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Walmart Combatting Overtime Rule By Raising Managerial Salaries

Walmart Combatting Overtime Rule By Raising Managerial Salaries

BENTONVILLE, AR - Walmart has raised its salaries for entry-level managers, bumping up its average from $45,000 to $48,500 annually. The retail giant is the largest private employer in the United States, with 1.5 million workers, Reuters reports. 

In tandem with its second quarter bonuses of more than $201 million for meeting its service targets, the raises went into effect in September of this year. This is on top of an increase of the company’s entry level wages to $10 an hour in December of last year—$2.75 an hour above the federal minimum wage. As we reported back then, Walmart announced it would be investing $2.7 billion in employee compensation and training over a two year period.

So, why the increase? Analysts at Reuters have tied it to the upcoming new overtime rule, which extends mandatory overtime pay to more than 4 million of the country’s workers. Set to begin this upcoming December 1, the new rule will require employers to pay overtime to salaried workers earning less than $47,500 a year—double the current threshold of $23,660.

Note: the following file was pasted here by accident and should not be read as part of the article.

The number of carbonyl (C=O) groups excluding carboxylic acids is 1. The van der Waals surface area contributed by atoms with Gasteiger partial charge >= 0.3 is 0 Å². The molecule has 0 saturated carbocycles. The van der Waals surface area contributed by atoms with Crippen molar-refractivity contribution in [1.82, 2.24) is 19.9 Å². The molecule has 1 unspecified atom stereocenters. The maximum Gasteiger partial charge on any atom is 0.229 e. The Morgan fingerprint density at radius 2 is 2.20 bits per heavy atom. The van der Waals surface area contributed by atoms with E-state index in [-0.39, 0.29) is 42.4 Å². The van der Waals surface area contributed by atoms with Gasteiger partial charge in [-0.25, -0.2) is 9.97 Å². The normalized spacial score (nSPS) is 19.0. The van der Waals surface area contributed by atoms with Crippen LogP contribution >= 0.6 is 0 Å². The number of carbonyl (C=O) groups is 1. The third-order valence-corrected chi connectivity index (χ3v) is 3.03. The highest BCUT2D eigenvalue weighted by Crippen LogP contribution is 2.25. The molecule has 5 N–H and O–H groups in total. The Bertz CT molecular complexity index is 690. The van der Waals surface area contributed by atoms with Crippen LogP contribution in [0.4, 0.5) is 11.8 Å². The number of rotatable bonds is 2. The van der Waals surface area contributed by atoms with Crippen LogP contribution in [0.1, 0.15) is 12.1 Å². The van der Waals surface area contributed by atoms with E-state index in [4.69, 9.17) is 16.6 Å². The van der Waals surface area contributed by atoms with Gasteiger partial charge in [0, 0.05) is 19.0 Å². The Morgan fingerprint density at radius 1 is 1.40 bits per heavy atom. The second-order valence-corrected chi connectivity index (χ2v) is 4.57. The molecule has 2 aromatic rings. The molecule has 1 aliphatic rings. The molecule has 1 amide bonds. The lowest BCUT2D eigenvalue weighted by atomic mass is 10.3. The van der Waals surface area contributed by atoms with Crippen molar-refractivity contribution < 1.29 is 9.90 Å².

Randy Hargrove, Director of National Media Relations, Walmart

"We think the starting rate of $48,500 a year...would make a lot of business sense for our company,” Director of National Media Relations, Randy Hargrove, told Reuters.

However, this law may be in limbo for some time, it seems. In September, officials from 21 U.S. states filed a lawsuit claiming the new overtime rule will “place a heavy burden on state budgets,” according to Reuters, with the U.S. Chamber of Commerce and other business groups filing a separate challenge. Additionally, business groups have said the rule may lead to employers demoting some salaried management workers to hourly positions, creating part-time jobs that do not offer benefits.

Will other major retailers follow suit as the law inches closer? Keep watching AndNowUKnow for updates on this, and other wage rulings affecting the industry.